The report argues that consumers looking for the health benefits that foods with a high proportion of ‘whole’ or unrefined grain ingredients provide - such as a minimising the risk of stroke, type 2 diabetes, heart disease and obesity- are therefore being mislead.
A Wholemeal Loaf of NonsenseNeither of the words “wholegrain” or “wholesome” have a legal definition in the UK, as opposed to the term wholemeal which guarantees that all the flour in the bread is wholemeal. But even there, the report found that wholemeal loaves often contained soya flour or powdered wheat gluten which is one of the most highly refined products of wheat- slipping between the fingers of regulation because soya comes from a bean.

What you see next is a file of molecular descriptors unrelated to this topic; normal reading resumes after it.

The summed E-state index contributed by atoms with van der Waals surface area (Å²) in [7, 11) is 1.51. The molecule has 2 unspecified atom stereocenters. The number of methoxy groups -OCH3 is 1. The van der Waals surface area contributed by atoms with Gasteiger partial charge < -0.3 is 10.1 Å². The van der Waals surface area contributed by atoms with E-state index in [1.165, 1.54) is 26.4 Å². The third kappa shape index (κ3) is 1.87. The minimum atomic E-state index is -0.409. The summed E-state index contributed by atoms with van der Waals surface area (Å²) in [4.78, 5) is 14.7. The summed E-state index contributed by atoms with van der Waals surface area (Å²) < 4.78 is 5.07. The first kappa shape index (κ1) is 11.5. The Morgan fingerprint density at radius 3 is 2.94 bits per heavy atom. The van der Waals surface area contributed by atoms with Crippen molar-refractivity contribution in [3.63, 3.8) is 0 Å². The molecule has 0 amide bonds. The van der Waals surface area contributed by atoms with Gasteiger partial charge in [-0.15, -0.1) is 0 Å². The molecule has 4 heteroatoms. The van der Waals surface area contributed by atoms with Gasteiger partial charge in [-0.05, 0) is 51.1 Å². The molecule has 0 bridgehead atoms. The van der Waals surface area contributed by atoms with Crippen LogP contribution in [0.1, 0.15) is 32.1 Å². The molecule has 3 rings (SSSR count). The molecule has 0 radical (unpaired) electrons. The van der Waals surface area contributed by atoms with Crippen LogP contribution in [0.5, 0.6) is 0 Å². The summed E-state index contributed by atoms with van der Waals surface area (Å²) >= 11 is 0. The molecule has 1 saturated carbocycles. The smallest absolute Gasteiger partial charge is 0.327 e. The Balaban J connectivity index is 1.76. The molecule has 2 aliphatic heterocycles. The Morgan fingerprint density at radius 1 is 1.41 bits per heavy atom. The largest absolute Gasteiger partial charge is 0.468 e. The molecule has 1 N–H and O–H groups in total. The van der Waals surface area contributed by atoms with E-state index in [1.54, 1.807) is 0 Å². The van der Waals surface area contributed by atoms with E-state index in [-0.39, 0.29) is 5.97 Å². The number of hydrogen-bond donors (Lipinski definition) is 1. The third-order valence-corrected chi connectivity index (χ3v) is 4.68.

Gordon Paulson is the director of The Federation of Bakers, which represents the interests of the UK's largest baking companies who manufacture sliced and wrapped bread, bakery snacks and other bread products. He told the Guardian: “We are happy with the regulations as they stand. The consumer already has the necessary information they need about packaged bread available to them on the labels. And most importantly; all bread is pretty good, whether it is wholemeal or not. It’s still pretty good food.”